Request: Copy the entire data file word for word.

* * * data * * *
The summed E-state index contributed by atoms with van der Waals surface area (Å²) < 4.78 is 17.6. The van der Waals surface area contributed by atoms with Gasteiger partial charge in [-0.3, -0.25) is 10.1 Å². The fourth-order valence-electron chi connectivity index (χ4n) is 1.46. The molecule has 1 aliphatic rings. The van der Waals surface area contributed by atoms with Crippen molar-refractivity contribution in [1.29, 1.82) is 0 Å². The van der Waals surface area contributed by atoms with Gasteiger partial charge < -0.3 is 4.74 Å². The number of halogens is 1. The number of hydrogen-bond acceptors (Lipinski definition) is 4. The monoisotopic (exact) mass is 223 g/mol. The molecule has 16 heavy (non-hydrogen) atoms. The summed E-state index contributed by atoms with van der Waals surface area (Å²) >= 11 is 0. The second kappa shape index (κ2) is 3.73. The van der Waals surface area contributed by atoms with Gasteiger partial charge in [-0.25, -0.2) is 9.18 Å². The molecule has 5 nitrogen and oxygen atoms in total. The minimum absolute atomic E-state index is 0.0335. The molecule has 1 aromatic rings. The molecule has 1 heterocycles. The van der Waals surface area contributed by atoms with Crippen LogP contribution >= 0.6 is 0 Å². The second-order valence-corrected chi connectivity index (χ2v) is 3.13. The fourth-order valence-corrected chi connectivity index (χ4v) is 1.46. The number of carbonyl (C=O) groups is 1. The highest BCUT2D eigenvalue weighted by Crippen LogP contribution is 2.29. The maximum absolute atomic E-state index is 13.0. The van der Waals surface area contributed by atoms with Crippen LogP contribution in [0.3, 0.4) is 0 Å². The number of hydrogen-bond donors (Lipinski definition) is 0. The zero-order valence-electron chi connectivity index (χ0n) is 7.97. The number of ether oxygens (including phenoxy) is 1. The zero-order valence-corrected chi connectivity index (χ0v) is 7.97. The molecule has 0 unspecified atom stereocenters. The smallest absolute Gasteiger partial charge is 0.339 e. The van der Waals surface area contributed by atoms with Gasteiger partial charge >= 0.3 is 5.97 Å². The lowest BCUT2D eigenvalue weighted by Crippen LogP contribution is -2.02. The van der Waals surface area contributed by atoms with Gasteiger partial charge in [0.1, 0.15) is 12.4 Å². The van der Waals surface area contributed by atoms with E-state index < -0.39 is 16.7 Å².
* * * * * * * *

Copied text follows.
The summed E-state index contributed by atoms with van der Waals surface area (Å²) < 4.78 is 17.6. The van der Waals surface area contributed by atoms with Gasteiger partial charge in [-0.3, -0.25) is 10.1 Å². The fourth-order valence-electron chi connectivity index (χ4n) is 1.46. The molecule has 1 aliphatic rings. The van der Waals surface area contributed by atoms with Crippen molar-refractivity contribution in [1.29, 1.82) is 0 Å². The van der Waals surface area contributed by atoms with Gasteiger partial charge < -0.3 is 4.74 Å². The number of halogens is 1. The number of hydrogen-bond acceptors (Lipinski definition) is 4. The monoisotopic (exact) mass is 223 g/mol. The molecule has 16 heavy (non-hydrogen) atoms. The summed E-state index contributed by atoms with van der Waals surface area (Å²) >= 11 is 0. The second kappa shape index (κ2) is 3.73. The van der Waals surface area contributed by atoms with Gasteiger partial charge in [-0.25, -0.2) is 9.18 Å². The molecule has 5 nitrogen and oxygen atoms in total. The minimum absolute atomic E-state index is 0.0335. The molecule has 1 aromatic rings. The molecule has 1 heterocycles. The van der Waals surface area contributed by atoms with Crippen LogP contribution >= 0.6 is 0 Å². The second-order valence-corrected chi connectivity index (χ2v) is 3.13. The fourth-order valence-corrected chi connectivity index (χ4v) is 1.46. The number of carbonyl (C=O) groups is 1. The highest BCUT2D eigenvalue weighted by Crippen LogP contribution is 2.29. The maximum absolute atomic E-state index is 13.0. The van der Waals surface area contributed by atoms with Crippen LogP contribution in [0.3, 0.4) is 0 Å². The number of hydrogen-bond donors (Lipinski definition) is 0. The zero-order valence-electron chi connectivity index (χ0n) is 7.97. The number of ether oxygens (including phenoxy) is 1. The zero-order valence-corrected chi connectivity index (χ0v) is 7.97. The molecule has 0 unspecified atom stereocenters. The smallest absolute Gasteiger partial charge is 0.339 e. The van der Waals surface area contributed by atoms with Gasteiger partial charge >= 0.3 is 5.97 Å². The lowest BCUT2D eigenvalue weighted by Crippen LogP contribution is -2.02. The van der Waals surface area contributed by atoms with Gasteiger partial charge in [0.1, 0.15) is 12.4 Å². The van der Waals surface area contributed by atoms with E-state index < -0.39 is 16.7 Å².